Families wring last bit of fun out of season


Just 15 minutes into the Seymour Parks and Recreation Department’s annual End of Summer Escape, more than 100 people filled Shields Park.

Some children were running through an inflatable obstacle course. Others were going down one of two inflatable slides. Some were trying out an inflatable basketball game. Several of them were jumping around in the bouncy houses.

They also registered to win backpacks full of school supplies, and they could cool down with a freezer pop during the two-hour event Thursday or take a dip at Shields Park Pool in the afternoon.

The best part of it all? Everything was free.

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“It’s starting off very well,” Bob Tabeling, new director of the Seymour Parks and Recreation Department, said while handing out freezer pops.

“You can see it’s well-attended, and it’s a fun day for the kids to get a couple of hours out here to enjoy the jumps and then the different bouncy houses that we’ve got,” he said. “Then after that, they get some free admission into the pool this afternoon, so they kind of make a day of it and have some nice family time together.”

With the pool closing Monday and Seymour students starting school Wednesday, Tabeling said the End of Summer Escape was a good way to have fun outside in the park and pool.

“We want to try to get people out here no matter what the event is,” he said. “Just come and enjoy the parks. That’s really the ultimate goal, and this kind of is an avenue to draw them out here and see what’s going on. If they haven’t been here before, it gives them an opportunity to come to the park and just have a good time.”

Josiah Bingham, 9, and Charlie Ray, 10, both of Seymour, said they have been to the event before and decided to check it out again.

“What brought me out to it is the bouncy houses. You can jump in them and everything,” said Josiah, a third-grader at Margaret R. Brown Elementary School.

He said he wasn’t too worried about using all of his energy Thursday as the first day of school approaches.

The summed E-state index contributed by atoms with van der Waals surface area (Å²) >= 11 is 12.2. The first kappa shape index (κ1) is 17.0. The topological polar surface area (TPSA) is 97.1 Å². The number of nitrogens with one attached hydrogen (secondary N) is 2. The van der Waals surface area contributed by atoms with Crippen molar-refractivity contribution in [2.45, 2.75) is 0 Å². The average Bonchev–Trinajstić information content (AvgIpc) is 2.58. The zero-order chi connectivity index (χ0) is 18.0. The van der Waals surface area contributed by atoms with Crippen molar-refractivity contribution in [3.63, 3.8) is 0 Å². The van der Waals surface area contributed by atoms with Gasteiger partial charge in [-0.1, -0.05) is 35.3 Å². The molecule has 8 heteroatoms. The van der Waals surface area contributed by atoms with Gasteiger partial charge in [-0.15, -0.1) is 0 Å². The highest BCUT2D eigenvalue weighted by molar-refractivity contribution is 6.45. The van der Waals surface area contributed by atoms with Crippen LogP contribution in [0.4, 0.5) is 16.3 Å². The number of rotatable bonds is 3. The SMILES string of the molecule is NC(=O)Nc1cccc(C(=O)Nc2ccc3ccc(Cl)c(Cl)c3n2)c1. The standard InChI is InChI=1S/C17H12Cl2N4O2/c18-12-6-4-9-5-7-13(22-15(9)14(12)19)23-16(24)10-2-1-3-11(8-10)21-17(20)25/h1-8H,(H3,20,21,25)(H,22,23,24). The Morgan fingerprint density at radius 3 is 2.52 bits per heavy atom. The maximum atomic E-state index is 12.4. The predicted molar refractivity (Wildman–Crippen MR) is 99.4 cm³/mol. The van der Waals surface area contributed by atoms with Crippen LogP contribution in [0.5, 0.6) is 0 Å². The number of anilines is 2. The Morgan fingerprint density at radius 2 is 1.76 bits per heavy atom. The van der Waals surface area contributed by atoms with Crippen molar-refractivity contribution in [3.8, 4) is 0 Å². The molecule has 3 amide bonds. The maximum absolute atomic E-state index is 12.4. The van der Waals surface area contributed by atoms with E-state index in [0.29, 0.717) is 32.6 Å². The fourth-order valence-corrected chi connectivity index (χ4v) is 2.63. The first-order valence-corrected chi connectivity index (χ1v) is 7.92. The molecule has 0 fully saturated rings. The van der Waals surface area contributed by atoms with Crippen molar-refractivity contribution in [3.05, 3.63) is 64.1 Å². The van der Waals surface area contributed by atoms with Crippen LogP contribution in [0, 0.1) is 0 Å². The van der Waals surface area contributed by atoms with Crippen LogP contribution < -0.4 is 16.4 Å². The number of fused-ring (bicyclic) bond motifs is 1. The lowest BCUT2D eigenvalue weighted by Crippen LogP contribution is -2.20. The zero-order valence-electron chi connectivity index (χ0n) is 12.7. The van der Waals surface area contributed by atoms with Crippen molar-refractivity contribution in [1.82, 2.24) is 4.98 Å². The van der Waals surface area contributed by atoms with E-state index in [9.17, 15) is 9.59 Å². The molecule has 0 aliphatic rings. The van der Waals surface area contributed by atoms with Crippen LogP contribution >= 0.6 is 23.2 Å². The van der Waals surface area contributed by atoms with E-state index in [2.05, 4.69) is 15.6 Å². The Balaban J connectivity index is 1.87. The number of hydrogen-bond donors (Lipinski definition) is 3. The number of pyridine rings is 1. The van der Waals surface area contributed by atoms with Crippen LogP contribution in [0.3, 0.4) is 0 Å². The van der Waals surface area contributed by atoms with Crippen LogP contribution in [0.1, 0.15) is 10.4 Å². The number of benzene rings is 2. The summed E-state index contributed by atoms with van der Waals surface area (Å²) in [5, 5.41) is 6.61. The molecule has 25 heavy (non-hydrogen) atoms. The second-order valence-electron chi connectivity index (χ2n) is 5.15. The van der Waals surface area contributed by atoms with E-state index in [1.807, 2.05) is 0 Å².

“I guess you could just go to sleep early,” he said.

Josiah said he has been to the city pool several times this summer, while Charlie has enjoyed riding his bicycle and doing tricks at the skate park.

As far as going back to school, Charlie said he’s excited about math class.

“But I don’t like the rest of it,” the Seymour-Redding Elementary School fifth-grader said, smiling.

Josiah isn’t too excited about the start of a new school year, either.

“Because I’m not very much of a school person,” he said. “The only two things I like are gym and recess.”

For Mahala Fleetwood, 9, of Freetown, her summer break is over and she’s back to studying because she’s homeschooled.

During the summer, she said she attended church camps and went to Oklahoma with her family.

She took time away from her studies Thursday to enjoy the End of Summer Escape.

“I like all of it,” Mahala said of what the event offers.

Samantha York, 8, of Seymour went to the End of Summer Escape with her friends, Mackenzie Bryson, 8, and Ashley Dean, 9, and her mother, Tiffany York, all of Seymour.

Samantha’s summer consisted of playing on her tablet computer and playing outside. Her family also took a day trip through Indiana, Ohio, Kentucky and Virginia and visited water parks and historical sites.

While she didn’t think the summer was long enough, Samantha mentioned two things she’s excited about with school.

“Learning and reading,” the Emerson Elementary School student said.

Ashley said she went to Florida for the first time during summer break.

Now that the first day of school is approaching, she also said she likes reading, particularly the Percy Jackson series.

But her favorite part of school?

“Lunch,” said Ashley, who attends Cortland Elementary School.

Mackenzie said she’s excited about math at her school, Seymour-Redding Elementary.

“I like it because it challenges me,” she said.

Tiffany York said the End of Summer Escape is a good time to get out of the house and let the kids have fun. This summer, she has six kids at her house — three hers and three she babysits.

“They absolutely love it,” she said. “They get to see all of their friends here before school starts, and so it’s kind of like a reintroduction again right before school.”

She didn’t mind the kids getting all of her energy out in the bouncy houses and other inflatables.

“As much energy out as you can get,” she said, smiling. “That is fine so we can get back on a sleep schedule. They’ve been up until 11 or 12, so we need to get them back to going to bed at 8 and 9.”

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